By Sunny Chuba Nwachukwu
Energy consumption in Nigeria, with the current fuel pump price of 168/173 naira per litre, has lots of implications on the nation’s economy. The new tariff which follows has now blown out of the window “Deregulation policy” in the oil sector. It will distort the macroeconomic calculation and financial equation for Nigerians. Already, inflation rate is up at14.3 percent.
Consideration of all the market forces (crude price, exchange rate, efficiency in service delivery, transportation/logistics) that define the investment climate in the industry may not have influenced the fuel pricing, if the federal government had long developed and maintained the needed critical infrastructure in the Downstream for seamless operations. Nigerians wouldn’t be going through these embarrassing ups-and-downs, confusions and very hurting financial burdens placed on most homes and families.
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A lot of energy experts, stakeholders and analysts are discussing this development, making inputs on ways all could work. My take, however it is looked at, requires taking an urgent action, making an aggressive move, with a drastic intervention move by the federal government, to wade into the troubled situation, and get the existing redundant and underperforming local refining facilities in the country fixed for production. The reason being that such funds needed to be expended could only be made available by the government. My humble suggestion for gathering such funds from the same sector, is the presently oil Benchmark excess crude price accruals (the difference from the latest national budget Benchmark of about $30/barrel and the current oil price of about $44/barrel in our daily production output, prudently and transparently accumulated 24/7, for some months, will fetch what to expend and actualize the desired project). Realistically, no private investor or businessman that is targeting making immediate profit, can muster up such humongous sum to embark on the mentioned repairs/maintenance. This issue needs to be aggressively addressed frontally now by this administration.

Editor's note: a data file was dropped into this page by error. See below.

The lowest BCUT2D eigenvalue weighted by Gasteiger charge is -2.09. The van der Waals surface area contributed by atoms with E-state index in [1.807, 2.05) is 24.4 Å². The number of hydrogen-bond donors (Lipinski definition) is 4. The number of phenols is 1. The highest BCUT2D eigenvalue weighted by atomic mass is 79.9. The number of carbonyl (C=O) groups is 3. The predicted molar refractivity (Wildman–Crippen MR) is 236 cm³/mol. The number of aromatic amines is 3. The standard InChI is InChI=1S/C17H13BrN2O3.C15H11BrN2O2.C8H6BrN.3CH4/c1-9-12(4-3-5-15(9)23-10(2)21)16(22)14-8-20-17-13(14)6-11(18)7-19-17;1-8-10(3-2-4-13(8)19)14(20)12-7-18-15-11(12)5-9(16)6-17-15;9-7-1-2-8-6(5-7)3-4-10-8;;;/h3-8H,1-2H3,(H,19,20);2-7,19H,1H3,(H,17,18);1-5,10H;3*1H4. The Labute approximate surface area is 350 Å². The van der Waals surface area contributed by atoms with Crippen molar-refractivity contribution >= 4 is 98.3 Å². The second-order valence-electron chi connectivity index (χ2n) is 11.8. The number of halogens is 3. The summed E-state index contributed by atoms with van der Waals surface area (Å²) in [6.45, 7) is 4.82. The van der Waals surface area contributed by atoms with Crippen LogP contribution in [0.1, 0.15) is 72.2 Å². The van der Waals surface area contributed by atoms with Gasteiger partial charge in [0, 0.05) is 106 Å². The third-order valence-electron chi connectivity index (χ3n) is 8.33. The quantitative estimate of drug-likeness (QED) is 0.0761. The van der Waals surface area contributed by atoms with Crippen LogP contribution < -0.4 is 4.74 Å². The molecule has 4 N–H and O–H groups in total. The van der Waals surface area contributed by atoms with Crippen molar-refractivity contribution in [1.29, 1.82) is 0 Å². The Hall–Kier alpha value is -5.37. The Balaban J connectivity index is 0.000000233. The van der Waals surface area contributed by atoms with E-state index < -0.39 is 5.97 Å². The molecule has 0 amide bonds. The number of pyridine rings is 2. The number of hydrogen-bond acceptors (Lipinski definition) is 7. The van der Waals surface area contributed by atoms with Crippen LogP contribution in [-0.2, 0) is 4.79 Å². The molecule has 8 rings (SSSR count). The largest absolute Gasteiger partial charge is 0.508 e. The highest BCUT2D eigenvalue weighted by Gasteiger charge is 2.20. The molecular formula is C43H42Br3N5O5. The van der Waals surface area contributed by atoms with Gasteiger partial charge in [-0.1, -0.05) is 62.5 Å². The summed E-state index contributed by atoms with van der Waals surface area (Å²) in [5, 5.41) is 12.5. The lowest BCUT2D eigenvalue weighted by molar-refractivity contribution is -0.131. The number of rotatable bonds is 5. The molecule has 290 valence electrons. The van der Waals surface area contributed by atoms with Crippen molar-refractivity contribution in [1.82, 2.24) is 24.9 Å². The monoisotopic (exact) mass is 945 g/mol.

After which, private operators, who are big time players in the industry (with offer of first right of refusal being given to Nigerians in the hydrocarbon industry), are invited/engaged to manage and quickly buy them off the hands of the government through a transparent competitive bidding.
Looking at it from the economic angle, the masses, the poor Nigerians are the people, at the receiving end. From the years of the petroleum subsidy regime to this moment that the pump price is hiked, those collecting the buck are the poor Nigerians that are daily struggling to make ends meet!
Examining critically the Nigeria’s oil industry, while also looking at the relationship between our local currency exchange rate to the US Dollar and the fuel pump price, every decade, starting from 1970 till date, the pump price in 1970 was 6 kobo/litre, while the exchange rate was 71 kobo/Dollar. In 1980 it was 15 kobo/litre, while the exchange rate per Dollar was at 54 kobo. In 1990 it was 60 kobo/litre, while the corresponding Dollar exchange rate was N8.7. In the year 2000 it was N22/litre, while its corresponding exchange rate stood at N106. In 2010 it was N65/litre, while Dollar rate was at N156; & finally this year 2020 it rose to N170/liter and in a similar vein, its Dollar exchange rate came up to N465.
This analysis is clearly understood from the economic point, in the sense that the foreign exchange rate started tumbling down as a result of the fact that much pressure was being mounted on our foreign reserves due to importations’ trade deficit balance, annually. The second point being that, while this situation remained, our nation again, embarked on massive imports of the refined petroleum products, to be able to meet up with her daily domestic demands from the ’90s; when our 4 local refineries, with a cumulative daily total output capacity of 445,000 barrels of crude started nose-diving to very low capacity performances. This effect was linked to the excuses of poor turn around maintenance of those facilities but, the actual reason for such performance of the existing refining facilities was the endemic corrupt practices going on, which kept running down those gigantic facilities. This act of wickedness was progressively perpetrated until the four local refineries were completely run down and choked to a comatose state! It’s terrible and most unfortunate!
Until we completely repent from our wicked ways, and our fraudulent activities in the downstream local refining operations, to at least become self-sufficient in our daily local consumptions of the white fuels, we shall never recover from this singular economic woe as a nation!
Sunny Chuba Nwachukwu (FICCON, LS)